Sternly put: there is no conspiracy in the NBA
Tuesday, May 10, 2005
The possibilities for the series between the Pacers and Pistons that begins Monday night in Detroit are so delicious, you might think somebody dreamed this stuff up.
Oops. My bad. Plenty of you already think the NBA does.
It's a shame to cover the same ground over and over, especially this late in an already eventful season. But way too many people are still wasting too much time arguing about referees, trying to decipher their calls and fantasizing about who is in whose pocket.
At every moment, it seems somebody in the NBA is getting preferential treatment. Shaq gets away with murder. Yao can't get away with anything. Tim Duncan travels. Allen Iverson palms the ball.
The other night, Boston's Paul Pierce walked into a postgame news conference with an elastic bandage wrapped around his head. He was mocking the official who slapped him with a second technical foul (and an ejection) for throwing a retaliatory forearm at Jamaal Tinsley that dropped the Indiana guard, suspiciously, like a sack of french fries.
The names of the teams, coaches and players change, but everybody has their own pet conspiracy theory. According to most, the trail of evidence winds back to league headquarters, where commissioner David Stern is secreted behind a curtain wearing a cape and funny hat, pushing and pulling levers like some Fifth Avenue-version of the Wizard of Oz. It's nonsense.
Not because the officiating isn't maddeningly inconsistent; it is. Stars get the calls in every sport and the NBA is the most star-driven sport going. But it might also be the toughest to officiate.
It's faster and it's the only one where the players have outgrown the playing surface. I don't know whether the guys in the NBA are, on average, taller than they've ever been, but I can guarantee they've never been bulkier. Between disgruntled veterans and an influx of youngsters, there's an abundance of bad attitude and a lack of fundamental skills. It adds up to confusion, but hardly dishonesty.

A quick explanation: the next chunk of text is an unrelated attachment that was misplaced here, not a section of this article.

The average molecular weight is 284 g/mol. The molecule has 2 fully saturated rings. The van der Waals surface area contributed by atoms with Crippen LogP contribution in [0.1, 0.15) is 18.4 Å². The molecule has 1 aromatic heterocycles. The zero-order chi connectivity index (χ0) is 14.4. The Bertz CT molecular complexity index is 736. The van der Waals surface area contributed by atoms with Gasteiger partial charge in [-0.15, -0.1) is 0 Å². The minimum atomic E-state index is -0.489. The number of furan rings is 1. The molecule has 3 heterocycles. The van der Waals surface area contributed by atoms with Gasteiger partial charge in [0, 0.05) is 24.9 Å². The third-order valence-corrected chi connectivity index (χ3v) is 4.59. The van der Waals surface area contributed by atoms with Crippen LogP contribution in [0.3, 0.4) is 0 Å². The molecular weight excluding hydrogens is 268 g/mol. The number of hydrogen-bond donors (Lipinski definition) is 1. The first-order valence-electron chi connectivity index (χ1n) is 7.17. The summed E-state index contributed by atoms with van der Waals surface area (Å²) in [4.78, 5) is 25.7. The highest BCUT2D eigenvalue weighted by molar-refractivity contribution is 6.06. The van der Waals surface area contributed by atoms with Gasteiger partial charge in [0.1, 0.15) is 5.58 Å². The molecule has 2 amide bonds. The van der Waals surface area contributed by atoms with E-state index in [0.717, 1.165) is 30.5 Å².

So in the interests of public sanity, we're going to provide the following disclaimer in capital letters to make it easy to print out and tape to the wall above a TV set:
THERE IS NO CONSPIRACY IN THE NBA.
Stern is so tired of hearing the word that he whacked Houston coach Jeff Van Gundy with a $100,000 fine -- and that might just be his opening move -- for breathing life into the issue.
And contrary to prevailing opinion, the commissioner does have a sense of humor. But you only had to hear him speak privately about such talk -- "We'd be felons!" Stern has said with scorn more than once -- to remember that he began his career a lawyer.
Besides, if Stern was half as powerful as some people think, Team USA would have brought back gold from the Olympics last summer. And even if his clout didn't extend beyond North America, the Pacers still never would have made it back to the scene of the crime for the playoffs.
Instead, that's the No. 1 story line as Detroit and Indiana square off at The Palace of Auburn Hills almost six months after a basketbrawl and Stern's frontier justice was supposed to cost the Pacers any chance.
"I think it's in everyone's minds, with guys going into the stands and guys fighting on the floor," Antonio McDyess of the Pistons said.
"I just hope that the players and fans realize that's over, let's learn from it and move on," added Larry Brown, his coach. "But the way people are, I don't think that's going to be the case. People are going to show that ugly stuff on TV."
And therein lies Stern's genuine concern.
The debacle in Athens aside, several rule changes and stylistic improvements in recent years have definitely made the product more appealing this season. There is more movement and less standing around. There are still plenty of highlight-reel dunks, but more and more, they're the exclamation point on incisive passes or clever steals. In that sense, the Pistons were already ahead of the curve.
Under Brown's tutelage, they've learned to share the ball, spread the floor, knock down mid-range jumpers and play tough, disciplined defense. Above all, they've learned to play together. They made that point against the Lakers in last year's Finals and have only improved since.
The Pacers aren't quite there yet, in part because of the lengthy suspensions handed to Jermaine O'Neal and Stephen Jackson and because Ron Artest remains in Stern's doghouse. But Indiana has regrouped admirably and rallied around Reggie Miller, trying to make his farewell tour half as memorable as the rest of his career.
The revenge factor is what will draw all the extra eyeballs into the best-of-seven series. But anybody who sticks around and remembers that the guys with whistles will be lucky just to control the game -- let alone script it -- might be rewarded with some very entertaining basketball.
Jim Litke is a national sports columnist for The Associated Press. Write to him at jlitkeap.org